This past week, both Barack Obama and Mitt Romney were in Florida holding a presidential convention, and the combo effect of the Sunshine state being a hub for immigrants and the President's recent decision on exempting certain young undocumented individuals from deportation turned this event into a breeding ground for an immigration debate. As it were, the two candidates advocated two very different positions, but the surprise lay in the fact that Romney's stance on immigration was far more removed from the right-wing politics we had previously heard him voice. Clearly, Romney's challenge was to shift away from the harsher talk of the Republican Party's policies as he is competing for conservative votes, which in Florida includes a great portion of immigrants, particularly those of Cuban national origin who may be turned off by a candidate with an abrasive anti-immigrant stance even as they tend to favor the Republican agenda. For this reason, Mr. Romney has decided to distance himself from an adviser who told a British newspaper that Romney would probably rescind the directive Obama just put into action if he were to be elected in November so as to once again make the young and undocumented targets for deportation.
At the Florida convention, Romney took pains to keep a safe distance from the hot topic that is illegal immigration, instead trying to focus on the economic issues that affect us all, adapting his speech to the Hispanic and immigrant audience. "No election year speech can cover up the president's job-killing policies that have led to 11% Hispanic unemployment and millions of Hispanics living in poverty," said Romney, clearly taking a stab at the incumbent president. While the GOP candidate struck a more conciliatory tone toward illegal immigrants than he had ever before, he backed only limited steps to address the concerns of many Latino voters. Evidently, Romney is now starting to feel the heat as he scrambles to retract some of the strict policies he had previously voiced on immigration, attempting to soften them by using language specifically tailored to this multinational crowd that make up the voting core in the heart of an important swing state.
Wisely enough, Romney stayed clear of the type of language he used in the primaries about encouraging illegal immigrants to "self-deport" and he did not address Arizona's controversial law, instead resorting to vague policies he allegedly subscribes to but of which we have seldom—if ever—heard him voice ever before. For instance, he said he would "staple a green card to the diplomas of immigrants who receive advanced degrees," when in fact months ago he appeared very secure in his position against giving illegal immigrants legal status through education, instead merely seeming somewhat supportive of affording status to those who enlist in the U.S. military. Mr. Romney's nearly 20 minute speech was met with lukewarm applause and moments of complete silence.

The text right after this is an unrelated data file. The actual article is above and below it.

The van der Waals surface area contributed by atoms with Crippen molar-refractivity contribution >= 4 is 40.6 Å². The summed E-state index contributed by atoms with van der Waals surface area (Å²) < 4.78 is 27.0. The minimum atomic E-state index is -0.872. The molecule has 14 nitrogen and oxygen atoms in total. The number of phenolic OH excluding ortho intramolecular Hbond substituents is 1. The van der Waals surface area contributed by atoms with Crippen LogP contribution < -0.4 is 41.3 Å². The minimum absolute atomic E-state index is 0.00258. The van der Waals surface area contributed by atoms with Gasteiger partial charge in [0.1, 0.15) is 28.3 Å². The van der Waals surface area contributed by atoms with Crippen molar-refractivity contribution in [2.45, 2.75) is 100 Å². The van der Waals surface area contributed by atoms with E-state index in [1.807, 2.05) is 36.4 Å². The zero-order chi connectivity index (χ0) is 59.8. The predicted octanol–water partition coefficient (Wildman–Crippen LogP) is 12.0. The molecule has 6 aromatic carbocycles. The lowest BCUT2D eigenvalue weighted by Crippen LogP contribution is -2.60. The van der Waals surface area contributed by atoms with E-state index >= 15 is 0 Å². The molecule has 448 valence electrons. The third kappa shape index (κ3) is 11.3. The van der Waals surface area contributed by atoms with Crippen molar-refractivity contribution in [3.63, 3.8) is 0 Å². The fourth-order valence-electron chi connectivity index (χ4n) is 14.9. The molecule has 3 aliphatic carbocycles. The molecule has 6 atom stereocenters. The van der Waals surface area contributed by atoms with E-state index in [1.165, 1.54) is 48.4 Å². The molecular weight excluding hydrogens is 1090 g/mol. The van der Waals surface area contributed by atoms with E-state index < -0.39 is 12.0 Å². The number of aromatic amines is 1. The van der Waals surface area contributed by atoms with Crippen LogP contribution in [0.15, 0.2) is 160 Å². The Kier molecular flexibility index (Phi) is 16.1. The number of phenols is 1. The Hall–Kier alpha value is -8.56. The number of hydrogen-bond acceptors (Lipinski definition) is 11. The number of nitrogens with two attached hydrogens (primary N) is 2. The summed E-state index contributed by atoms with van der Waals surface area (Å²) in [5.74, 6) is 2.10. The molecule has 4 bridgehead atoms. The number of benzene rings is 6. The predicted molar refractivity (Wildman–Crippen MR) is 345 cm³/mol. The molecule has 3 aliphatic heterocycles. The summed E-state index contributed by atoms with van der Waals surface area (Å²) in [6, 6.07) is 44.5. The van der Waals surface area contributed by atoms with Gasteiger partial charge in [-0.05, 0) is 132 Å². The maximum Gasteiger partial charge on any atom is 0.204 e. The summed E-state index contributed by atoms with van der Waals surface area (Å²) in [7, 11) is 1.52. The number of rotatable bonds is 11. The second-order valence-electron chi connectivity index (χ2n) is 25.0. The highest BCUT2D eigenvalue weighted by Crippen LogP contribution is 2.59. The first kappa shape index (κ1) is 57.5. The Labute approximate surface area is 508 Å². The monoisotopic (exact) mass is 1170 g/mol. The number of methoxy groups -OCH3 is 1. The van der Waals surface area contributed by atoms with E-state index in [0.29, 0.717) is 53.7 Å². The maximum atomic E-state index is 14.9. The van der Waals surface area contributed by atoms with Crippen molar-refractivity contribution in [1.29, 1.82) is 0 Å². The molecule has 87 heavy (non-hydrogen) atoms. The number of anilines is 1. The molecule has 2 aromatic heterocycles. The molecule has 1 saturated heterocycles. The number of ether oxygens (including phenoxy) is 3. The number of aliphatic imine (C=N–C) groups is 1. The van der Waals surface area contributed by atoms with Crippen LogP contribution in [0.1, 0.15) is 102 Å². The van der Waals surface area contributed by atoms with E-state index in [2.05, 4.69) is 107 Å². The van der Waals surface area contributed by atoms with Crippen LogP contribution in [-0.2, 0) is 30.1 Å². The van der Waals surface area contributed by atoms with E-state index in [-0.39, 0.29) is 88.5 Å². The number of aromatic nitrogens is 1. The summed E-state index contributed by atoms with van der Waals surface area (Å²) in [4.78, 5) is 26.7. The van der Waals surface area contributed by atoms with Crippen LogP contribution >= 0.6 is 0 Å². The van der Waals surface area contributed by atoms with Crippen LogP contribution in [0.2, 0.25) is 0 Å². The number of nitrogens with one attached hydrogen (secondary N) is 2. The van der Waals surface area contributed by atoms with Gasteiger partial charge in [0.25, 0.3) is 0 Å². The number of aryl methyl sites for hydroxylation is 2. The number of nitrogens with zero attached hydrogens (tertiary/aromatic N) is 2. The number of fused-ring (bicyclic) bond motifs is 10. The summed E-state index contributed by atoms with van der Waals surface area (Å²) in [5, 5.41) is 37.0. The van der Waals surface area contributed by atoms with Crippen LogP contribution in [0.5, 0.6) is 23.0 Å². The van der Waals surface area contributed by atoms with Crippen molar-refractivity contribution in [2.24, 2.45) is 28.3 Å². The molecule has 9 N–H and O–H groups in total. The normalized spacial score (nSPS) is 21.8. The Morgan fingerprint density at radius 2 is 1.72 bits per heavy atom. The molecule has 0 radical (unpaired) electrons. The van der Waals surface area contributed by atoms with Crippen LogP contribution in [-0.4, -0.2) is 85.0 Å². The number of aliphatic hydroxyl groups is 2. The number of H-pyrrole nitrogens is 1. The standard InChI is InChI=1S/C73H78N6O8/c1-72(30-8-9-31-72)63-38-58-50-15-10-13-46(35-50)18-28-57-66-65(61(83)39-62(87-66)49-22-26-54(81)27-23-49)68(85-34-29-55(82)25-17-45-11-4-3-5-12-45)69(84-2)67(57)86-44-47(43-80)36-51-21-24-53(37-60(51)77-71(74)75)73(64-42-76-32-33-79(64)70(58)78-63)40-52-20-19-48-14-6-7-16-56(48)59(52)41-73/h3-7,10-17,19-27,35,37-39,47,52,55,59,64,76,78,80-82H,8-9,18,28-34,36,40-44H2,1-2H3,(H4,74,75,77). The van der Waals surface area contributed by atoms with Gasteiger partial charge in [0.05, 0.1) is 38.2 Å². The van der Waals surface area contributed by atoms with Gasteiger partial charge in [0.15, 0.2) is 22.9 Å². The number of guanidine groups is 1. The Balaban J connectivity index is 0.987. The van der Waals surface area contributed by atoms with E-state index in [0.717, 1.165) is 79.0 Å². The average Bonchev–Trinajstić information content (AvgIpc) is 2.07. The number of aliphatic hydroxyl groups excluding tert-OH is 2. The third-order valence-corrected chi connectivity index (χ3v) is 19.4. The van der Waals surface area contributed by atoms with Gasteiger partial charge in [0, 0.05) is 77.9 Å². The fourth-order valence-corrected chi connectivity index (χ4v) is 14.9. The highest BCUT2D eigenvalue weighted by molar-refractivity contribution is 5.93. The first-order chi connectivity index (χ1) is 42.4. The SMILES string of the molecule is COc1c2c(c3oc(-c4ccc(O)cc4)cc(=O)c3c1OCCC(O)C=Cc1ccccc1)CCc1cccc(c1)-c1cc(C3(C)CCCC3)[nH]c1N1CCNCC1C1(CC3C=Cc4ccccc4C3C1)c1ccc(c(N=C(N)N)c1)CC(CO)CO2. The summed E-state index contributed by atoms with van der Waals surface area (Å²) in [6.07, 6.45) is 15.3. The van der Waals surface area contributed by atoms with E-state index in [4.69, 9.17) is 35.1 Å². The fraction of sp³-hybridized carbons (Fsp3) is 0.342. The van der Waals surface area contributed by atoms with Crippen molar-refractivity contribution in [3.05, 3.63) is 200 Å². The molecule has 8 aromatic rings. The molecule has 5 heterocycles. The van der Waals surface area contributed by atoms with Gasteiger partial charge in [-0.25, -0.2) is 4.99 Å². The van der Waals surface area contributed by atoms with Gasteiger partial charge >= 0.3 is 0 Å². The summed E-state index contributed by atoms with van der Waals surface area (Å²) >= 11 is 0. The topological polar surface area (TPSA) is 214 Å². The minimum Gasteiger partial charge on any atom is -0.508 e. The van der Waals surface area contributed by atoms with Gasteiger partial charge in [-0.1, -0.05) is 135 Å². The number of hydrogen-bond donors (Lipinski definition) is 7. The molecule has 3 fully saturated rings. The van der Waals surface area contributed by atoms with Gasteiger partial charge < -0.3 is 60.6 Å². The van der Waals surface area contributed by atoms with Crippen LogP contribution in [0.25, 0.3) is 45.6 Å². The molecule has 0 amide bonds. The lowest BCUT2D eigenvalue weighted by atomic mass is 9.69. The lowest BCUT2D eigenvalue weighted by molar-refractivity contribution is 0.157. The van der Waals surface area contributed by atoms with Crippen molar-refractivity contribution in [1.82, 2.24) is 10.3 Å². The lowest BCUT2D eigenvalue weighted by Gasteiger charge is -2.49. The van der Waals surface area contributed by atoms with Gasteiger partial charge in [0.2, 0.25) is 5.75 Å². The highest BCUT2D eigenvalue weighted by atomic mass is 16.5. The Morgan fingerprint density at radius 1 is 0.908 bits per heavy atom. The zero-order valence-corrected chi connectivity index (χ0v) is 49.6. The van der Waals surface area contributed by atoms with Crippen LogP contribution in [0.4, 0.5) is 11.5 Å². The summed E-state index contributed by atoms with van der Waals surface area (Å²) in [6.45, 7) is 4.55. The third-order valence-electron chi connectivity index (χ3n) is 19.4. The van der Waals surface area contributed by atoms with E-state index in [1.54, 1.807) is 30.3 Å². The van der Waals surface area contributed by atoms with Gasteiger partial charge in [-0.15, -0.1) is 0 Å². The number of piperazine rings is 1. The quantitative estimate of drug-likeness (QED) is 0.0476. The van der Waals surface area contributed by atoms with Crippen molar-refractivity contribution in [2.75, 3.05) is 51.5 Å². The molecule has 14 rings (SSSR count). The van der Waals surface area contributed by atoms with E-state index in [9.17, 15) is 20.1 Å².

The Democratic camp, always considered being more in-tune with immigrants, received a warmer response from the audience than Mitt Romney did, with those in attendance at times standing to give ovations. The president highlighted his latest decision to stop enforcing the deportation of young motivated individuals who were brought into the country illegally as children by their relatives, saying he was "lifting the shadow of deportation" from people who deserved to stay in this country like any other productive member of society would. "It's long past time that we gave them a sense of hope," said Mr. Obama.
He threw Romney's words right back at him when he exposed him in front of the audience by underscoring the promise Romney has made to veto the Dream Act. He also took a swing at the broad Republican base, lamenting that even those Republicans who once supported more expansive changes in immigration—even supporting the Dream Act itself—had now abandoned the issue. "Congress still needs to come up with a long-term immigration solution, rather than argue that we did this the wrong way or for the wrong reasons," he added. "So to those who are saying Congress should be the one to fix this, absolutely. For those who say we should do this in a bipartisan fashion, absolutely." Apart from highlighting his view on immigration and remarking his small yet significant achievement in this arena, Obama offered no new policies or ideas for how he would accomplish in a second term what he was not able to accomplish in his first term.
Although we would have liked to hear more concrete ideas as to how he will go about in making immigrant lives better, one thing stands true no matter how you look at it: we have a better chance of getting something constructive done in immigration with Obama than Romney. If his recent policy of limiting the deportation of innocent and productive undocumented immigrants is any indication, Obama's heart and mind is rightly set; however, the same cannot be said of Mr. Romney when it comes to immigration. At the very least, with Barack Obama we know where we stand in immigration; however, with Mitt Romney—who is becoming notorious for flip-flopping from one side to the other, and even going back on his word—it's a gamble.